Higher Order Test Designs

Frequently the results of a designed experiment (test) show:
  1. no significant effects of variables
  2. no significant relationship between the controlled design variables and the measured response variables
  3. inaccurate predictions

This can be reflected in three statistics:

  1. R2 is too small (R2 is the percent of variation explained)
  2. The F ratio statistic is too small to be statistically significant
  3. Predicted versus actual residuals are too large (even when R2 may be large)

When these problems occur it may be due to model mis-specification. That is, the assumed underlying model may be inadequate to fit the data.

All tests assume an underlying model.

Using commercially available software currently enables the experimenter to assume only a linear (1st order) or quadratic (2nd order) model to analyze the data. This is a very limiting assumption.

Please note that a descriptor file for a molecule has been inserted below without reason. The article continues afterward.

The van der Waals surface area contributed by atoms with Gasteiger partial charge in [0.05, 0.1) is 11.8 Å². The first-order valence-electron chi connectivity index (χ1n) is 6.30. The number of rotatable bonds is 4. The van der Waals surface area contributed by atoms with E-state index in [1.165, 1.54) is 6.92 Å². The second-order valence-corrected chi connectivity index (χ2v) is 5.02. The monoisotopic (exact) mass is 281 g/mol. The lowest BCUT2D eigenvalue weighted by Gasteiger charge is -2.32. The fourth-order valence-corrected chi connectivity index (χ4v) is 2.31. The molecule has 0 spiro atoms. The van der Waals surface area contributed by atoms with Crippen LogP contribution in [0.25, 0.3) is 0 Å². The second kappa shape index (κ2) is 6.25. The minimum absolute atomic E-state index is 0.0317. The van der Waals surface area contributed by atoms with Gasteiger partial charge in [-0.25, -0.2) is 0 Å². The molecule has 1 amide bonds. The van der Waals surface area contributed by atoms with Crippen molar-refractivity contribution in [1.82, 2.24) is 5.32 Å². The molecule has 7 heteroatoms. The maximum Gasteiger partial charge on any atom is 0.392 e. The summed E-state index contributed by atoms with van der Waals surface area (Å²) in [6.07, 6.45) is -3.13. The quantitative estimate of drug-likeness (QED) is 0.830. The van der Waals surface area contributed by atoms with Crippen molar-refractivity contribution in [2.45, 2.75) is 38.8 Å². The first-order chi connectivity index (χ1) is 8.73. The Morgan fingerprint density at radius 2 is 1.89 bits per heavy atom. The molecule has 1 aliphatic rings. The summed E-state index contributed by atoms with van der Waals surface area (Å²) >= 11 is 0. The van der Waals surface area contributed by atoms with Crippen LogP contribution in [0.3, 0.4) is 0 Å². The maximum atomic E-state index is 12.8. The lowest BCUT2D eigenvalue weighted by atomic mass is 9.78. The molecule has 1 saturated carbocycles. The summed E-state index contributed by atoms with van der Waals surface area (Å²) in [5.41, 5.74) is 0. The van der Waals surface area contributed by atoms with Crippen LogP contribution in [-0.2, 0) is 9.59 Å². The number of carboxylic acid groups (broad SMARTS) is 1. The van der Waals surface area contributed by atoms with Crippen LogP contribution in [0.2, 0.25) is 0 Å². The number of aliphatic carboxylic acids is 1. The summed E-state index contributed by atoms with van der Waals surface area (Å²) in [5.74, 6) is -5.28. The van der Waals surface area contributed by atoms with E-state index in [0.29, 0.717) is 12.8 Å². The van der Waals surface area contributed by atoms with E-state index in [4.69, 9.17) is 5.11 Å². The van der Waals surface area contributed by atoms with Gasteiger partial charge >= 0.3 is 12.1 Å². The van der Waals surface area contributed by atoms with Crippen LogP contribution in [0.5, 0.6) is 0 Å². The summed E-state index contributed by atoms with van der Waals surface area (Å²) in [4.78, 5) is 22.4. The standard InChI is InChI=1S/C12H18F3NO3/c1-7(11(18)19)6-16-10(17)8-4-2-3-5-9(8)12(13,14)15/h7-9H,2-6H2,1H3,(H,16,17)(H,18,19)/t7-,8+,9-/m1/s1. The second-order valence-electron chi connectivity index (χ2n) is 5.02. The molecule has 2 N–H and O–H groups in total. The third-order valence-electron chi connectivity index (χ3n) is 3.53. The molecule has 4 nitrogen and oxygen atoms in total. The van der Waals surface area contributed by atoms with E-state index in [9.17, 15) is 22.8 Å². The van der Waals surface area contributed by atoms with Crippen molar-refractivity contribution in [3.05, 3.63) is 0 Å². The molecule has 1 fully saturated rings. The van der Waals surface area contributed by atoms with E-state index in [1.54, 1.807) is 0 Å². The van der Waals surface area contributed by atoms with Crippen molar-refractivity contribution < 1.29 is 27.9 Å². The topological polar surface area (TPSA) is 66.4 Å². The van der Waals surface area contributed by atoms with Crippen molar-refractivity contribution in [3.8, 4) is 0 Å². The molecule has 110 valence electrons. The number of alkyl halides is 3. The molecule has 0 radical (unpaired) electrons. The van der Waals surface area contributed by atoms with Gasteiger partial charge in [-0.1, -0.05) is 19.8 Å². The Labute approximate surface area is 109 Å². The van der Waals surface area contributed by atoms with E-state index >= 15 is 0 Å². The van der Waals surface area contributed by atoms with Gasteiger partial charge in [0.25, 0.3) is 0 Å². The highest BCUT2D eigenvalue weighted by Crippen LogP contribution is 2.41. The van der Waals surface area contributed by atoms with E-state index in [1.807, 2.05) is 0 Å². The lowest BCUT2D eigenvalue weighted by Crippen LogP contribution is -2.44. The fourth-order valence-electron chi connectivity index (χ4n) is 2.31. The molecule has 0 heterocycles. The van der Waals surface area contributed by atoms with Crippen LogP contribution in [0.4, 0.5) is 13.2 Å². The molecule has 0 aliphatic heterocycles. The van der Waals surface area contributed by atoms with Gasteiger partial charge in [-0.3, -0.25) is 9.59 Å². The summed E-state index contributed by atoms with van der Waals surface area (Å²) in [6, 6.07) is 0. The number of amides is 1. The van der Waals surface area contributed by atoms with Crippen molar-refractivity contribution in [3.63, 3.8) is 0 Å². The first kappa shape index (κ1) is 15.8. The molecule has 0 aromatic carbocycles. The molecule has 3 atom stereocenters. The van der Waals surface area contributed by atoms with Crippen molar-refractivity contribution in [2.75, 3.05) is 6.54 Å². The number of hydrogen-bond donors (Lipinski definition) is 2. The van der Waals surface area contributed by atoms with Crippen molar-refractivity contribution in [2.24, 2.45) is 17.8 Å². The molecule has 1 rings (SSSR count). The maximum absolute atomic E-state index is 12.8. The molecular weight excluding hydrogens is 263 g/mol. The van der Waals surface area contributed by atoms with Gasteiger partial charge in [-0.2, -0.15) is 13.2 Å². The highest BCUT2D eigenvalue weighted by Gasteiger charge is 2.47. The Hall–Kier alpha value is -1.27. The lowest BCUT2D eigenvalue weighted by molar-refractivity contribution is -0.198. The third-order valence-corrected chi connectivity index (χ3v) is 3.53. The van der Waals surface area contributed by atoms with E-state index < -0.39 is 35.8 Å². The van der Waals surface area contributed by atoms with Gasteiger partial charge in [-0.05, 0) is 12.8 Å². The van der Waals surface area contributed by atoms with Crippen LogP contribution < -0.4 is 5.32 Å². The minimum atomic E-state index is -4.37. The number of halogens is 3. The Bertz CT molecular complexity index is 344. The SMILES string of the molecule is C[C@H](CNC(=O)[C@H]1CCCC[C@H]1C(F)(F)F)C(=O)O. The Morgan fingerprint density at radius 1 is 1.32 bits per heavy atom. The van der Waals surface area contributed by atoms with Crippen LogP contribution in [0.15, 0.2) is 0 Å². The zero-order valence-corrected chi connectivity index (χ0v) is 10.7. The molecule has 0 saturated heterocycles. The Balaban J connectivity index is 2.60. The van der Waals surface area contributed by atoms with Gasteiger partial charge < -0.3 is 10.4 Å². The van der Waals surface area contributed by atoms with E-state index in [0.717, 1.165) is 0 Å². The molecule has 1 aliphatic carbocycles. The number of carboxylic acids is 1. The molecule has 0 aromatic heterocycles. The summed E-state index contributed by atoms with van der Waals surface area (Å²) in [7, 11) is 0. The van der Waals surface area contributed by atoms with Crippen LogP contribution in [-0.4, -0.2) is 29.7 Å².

What is needed is the ability use higher than 2nd order test designs and models. This can be done in two ways:

  1. Initially choose a higher order test design to allow higher order model terms
  2. Or design the test sequentially to allow higher order test points to be added as needed

DOES has developed new higher order test designs which allow higher order model terms to be added.

The DOES test designs may be done sequentially:

Phase Test Points

  1. 1st Order (linear)
  2. 2nd Order (quadratic)
  3. 3rd Order (cubic)
  4. 4th Order (quartic)

This is a powerful approach to testing combining the small sample sizes in Phase I with the excellent data fitting in Phases III and IV.

To use DOES, Inc. services it is best to consult us in the planning and test design phase of a test. The data analysis is dependent on the selection of a test design.



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